Imagine, throughout your day, you could know exactly what your body chemistry was up to. More specifically, imagine if the information from your body could instantly go to your doctor and he could make a diagnosis of what your body was doing or what was wrong.
It’s nearly here. Today at CES 2016, a company called Profusa demonstrated a wearable biointegrated sensor, Lumee, that allows for long-term continuous monitoring of your body chemistry. This wearable smart tech device provides actionable data on your body’s key chemistry in one continuous data stream which changes the way we will monitor our health.
“In between annual physicals we really don’t know what’s going on in our body,” said Ben Hwang, Ph.D., CEO, Profusa. “While fitness trackers and other wearables provide insights into our heart rate, respiration and other physical measures, they don’t provide information on the most important aspect of our health: our body’s chemistry. What if there was a better way of knowing how you’re doing — how you’re really doing?”
According to Statista, the digital health market is expected to reach $233.3 billion by 2020, and that market is being led by the mobile health market.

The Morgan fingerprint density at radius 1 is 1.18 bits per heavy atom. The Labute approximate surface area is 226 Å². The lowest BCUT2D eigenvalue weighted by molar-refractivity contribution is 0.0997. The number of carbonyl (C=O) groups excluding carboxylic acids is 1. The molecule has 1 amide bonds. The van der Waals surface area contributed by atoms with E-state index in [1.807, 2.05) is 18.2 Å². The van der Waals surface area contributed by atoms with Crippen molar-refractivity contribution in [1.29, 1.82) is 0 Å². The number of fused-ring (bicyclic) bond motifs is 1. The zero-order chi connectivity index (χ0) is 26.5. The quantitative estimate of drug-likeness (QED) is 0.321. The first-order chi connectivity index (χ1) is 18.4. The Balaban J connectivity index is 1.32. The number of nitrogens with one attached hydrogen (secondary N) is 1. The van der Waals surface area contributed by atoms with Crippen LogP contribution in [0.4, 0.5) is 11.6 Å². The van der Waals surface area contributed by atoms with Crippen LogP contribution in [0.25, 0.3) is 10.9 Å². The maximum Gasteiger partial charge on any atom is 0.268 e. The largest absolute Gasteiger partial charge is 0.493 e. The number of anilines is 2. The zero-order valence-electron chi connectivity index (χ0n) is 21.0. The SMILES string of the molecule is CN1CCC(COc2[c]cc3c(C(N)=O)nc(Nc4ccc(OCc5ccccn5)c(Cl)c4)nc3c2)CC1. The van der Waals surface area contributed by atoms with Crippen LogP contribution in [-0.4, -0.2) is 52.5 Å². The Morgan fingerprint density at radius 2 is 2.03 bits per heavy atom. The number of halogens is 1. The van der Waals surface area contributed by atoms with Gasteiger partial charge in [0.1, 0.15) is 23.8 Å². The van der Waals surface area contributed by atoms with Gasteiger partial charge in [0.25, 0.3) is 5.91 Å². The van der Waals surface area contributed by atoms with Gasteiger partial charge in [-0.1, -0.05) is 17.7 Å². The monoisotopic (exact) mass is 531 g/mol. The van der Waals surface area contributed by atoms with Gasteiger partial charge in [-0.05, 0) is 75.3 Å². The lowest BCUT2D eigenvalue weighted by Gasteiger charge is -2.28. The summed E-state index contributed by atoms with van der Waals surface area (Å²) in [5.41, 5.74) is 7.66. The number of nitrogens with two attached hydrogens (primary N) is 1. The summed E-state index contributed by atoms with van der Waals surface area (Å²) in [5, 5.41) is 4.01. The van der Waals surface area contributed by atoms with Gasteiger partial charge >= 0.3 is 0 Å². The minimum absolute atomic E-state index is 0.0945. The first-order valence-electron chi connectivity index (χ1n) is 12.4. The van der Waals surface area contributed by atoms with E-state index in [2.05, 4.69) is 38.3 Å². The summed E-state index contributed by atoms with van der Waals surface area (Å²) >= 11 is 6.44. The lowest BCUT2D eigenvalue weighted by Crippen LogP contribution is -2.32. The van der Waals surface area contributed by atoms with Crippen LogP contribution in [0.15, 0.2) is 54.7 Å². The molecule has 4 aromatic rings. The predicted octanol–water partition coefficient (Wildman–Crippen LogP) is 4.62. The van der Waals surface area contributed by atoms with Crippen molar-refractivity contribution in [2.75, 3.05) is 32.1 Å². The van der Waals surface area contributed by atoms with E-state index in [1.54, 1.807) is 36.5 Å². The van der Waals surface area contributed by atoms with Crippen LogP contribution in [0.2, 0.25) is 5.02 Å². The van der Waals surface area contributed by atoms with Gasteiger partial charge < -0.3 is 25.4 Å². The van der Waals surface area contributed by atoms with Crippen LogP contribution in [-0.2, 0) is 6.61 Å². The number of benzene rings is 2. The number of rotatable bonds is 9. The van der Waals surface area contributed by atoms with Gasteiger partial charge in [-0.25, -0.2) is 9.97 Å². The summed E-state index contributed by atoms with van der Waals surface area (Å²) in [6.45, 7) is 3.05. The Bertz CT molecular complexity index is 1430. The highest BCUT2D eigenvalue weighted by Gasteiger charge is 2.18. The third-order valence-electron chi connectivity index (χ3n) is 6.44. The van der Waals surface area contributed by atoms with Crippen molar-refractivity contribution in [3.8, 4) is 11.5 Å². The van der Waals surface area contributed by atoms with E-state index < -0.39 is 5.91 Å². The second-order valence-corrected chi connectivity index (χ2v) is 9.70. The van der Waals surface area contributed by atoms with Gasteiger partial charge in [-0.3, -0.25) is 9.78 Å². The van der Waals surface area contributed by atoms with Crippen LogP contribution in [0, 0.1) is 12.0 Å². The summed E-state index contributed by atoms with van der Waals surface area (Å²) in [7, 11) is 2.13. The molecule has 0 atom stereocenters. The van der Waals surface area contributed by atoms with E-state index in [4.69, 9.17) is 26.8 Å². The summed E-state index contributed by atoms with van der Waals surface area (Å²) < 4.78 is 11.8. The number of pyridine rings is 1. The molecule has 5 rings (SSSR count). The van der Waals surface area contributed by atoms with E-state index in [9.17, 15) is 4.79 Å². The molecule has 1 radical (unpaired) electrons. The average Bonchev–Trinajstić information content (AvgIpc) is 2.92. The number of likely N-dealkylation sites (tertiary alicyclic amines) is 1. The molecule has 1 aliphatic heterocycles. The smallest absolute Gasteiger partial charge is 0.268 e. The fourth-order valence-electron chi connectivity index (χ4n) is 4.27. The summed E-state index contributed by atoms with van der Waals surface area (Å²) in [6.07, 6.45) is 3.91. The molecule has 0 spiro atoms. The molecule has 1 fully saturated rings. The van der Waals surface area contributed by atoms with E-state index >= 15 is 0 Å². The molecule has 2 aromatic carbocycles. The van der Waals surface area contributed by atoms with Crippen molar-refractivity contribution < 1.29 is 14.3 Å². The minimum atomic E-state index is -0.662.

Since the iPhone hit it big in 2007, consumers and physicians alike (52%) use their smartphone to search for advice, drugs, therapies, etc, and 80% of physicians use smartphones and medical apps. With wearables, physicians can now collect long-term and specialized data that’s much easier to obtain and track patient health behaviors over longer periods of time. This has already changed our relationship with our health care providers and their relationships with us.
“Profusa’s Lumee is a bold attempt at one of the holy grails of personalized medicine, continuous, real time, non-invasive glucose and oxygen monitoring, it’s applications are vast,” said Ryan Bethencourt, Program Director and Venture Partner at Indie.Bio, a bio-tech accelerator in San Francisco. “From Type 1 and Type 2 diabetes monitoring through to fitness and finding optimal training patterns for your body, with data that’s currently impossible to acquire any other way continously. I’m rarely this optimistic about a new medical device, especially one that will require implantation approval from the FDA but in this case, I think the optical biosensor technology and device design warrant the optimism.”
This is why Profusa hopes their tiny (3-5 mm) bioengineered biosensors will enable real-time detection of our body’s unique chemistry in order to give greater insight into a person’s overall health status. Dr. Hwang believes Lumee can be applied to consumer health and wellness applications but also to the management of chronic diseases like Peripheral ArteryDisease (PAD), diabetes and Chronic Obstructive Pulmonary Disease (COPD).